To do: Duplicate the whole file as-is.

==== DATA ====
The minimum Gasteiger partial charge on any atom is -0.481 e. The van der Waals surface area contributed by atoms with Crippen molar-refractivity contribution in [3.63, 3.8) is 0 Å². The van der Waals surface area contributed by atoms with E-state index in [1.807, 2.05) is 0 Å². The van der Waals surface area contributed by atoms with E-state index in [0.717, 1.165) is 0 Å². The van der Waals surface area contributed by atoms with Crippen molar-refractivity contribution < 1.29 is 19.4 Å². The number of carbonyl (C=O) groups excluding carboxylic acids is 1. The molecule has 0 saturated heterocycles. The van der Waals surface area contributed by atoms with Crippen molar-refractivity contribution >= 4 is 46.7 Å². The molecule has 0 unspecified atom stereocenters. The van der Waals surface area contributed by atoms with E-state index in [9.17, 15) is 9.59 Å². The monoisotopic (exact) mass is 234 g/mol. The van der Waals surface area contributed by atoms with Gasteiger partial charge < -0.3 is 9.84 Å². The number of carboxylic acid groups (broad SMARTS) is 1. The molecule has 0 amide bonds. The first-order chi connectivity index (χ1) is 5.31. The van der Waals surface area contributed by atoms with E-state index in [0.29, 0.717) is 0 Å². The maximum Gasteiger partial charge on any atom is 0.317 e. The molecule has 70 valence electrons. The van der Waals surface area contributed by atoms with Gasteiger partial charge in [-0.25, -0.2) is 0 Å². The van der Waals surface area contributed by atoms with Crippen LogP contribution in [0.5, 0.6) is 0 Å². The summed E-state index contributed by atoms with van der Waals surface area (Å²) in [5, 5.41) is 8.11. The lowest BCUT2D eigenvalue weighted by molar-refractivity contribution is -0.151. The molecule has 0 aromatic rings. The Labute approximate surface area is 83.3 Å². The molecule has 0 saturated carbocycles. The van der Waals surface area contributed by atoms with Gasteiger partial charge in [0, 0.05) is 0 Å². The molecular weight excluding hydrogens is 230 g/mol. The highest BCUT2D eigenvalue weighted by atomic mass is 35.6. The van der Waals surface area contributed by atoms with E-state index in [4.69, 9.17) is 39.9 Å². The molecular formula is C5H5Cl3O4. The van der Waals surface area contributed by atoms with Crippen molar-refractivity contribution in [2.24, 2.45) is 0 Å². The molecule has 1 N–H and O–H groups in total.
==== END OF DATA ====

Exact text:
The minimum Gasteiger partial charge on any atom is -0.481 e. The van der Waals surface area contributed by atoms with Crippen molar-refractivity contribution in [3.63, 3.8) is 0 Å². The van der Waals surface area contributed by atoms with E-state index in [1.807, 2.05) is 0 Å². The van der Waals surface area contributed by atoms with E-state index in [0.717, 1.165) is 0 Å². The van der Waals surface area contributed by atoms with Crippen molar-refractivity contribution < 1.29 is 19.4 Å². The number of carbonyl (C=O) groups excluding carboxylic acids is 1. The molecule has 0 saturated heterocycles. The van der Waals surface area contributed by atoms with Crippen molar-refractivity contribution >= 4 is 46.7 Å². The molecule has 0 unspecified atom stereocenters. The van der Waals surface area contributed by atoms with E-state index in [9.17, 15) is 9.59 Å². The monoisotopic (exact) mass is 234 g/mol. The van der Waals surface area contributed by atoms with Gasteiger partial charge < -0.3 is 9.84 Å². The number of carboxylic acid groups (broad SMARTS) is 1. The molecule has 0 amide bonds. The first-order chi connectivity index (χ1) is 5.31. The van der Waals surface area contributed by atoms with E-state index in [0.29, 0.717) is 0 Å². The maximum Gasteiger partial charge on any atom is 0.317 e. The molecule has 70 valence electrons. The van der Waals surface area contributed by atoms with Gasteiger partial charge in [-0.25, -0.2) is 0 Å². The van der Waals surface area contributed by atoms with Crippen LogP contribution in [0.5, 0.6) is 0 Å². The summed E-state index contributed by atoms with van der Waals surface area (Å²) in [5, 5.41) is 8.11. The lowest BCUT2D eigenvalue weighted by molar-refractivity contribution is -0.151. The molecule has 0 aromatic rings. The Labute approximate surface area is 83.3 Å². The molecule has 0 saturated carbocycles. The van der Waals surface area contributed by atoms with Gasteiger partial charge in [0, 0.05) is 0 Å². The molecular weight excluding hydrogens is 230 g/mol. The highest BCUT2D eigenvalue weighted by atomic mass is 35.6. The van der Waals surface area contributed by atoms with E-state index in [4.69, 9.17) is 39.9 Å². The molecular formula is C5H5Cl3O4. The van der Waals surface area contributed by atoms with Crippen molar-refractivity contribution in [2.24, 2.45) is 0 Å². The molecule has 1 N–H and O–H groups in total.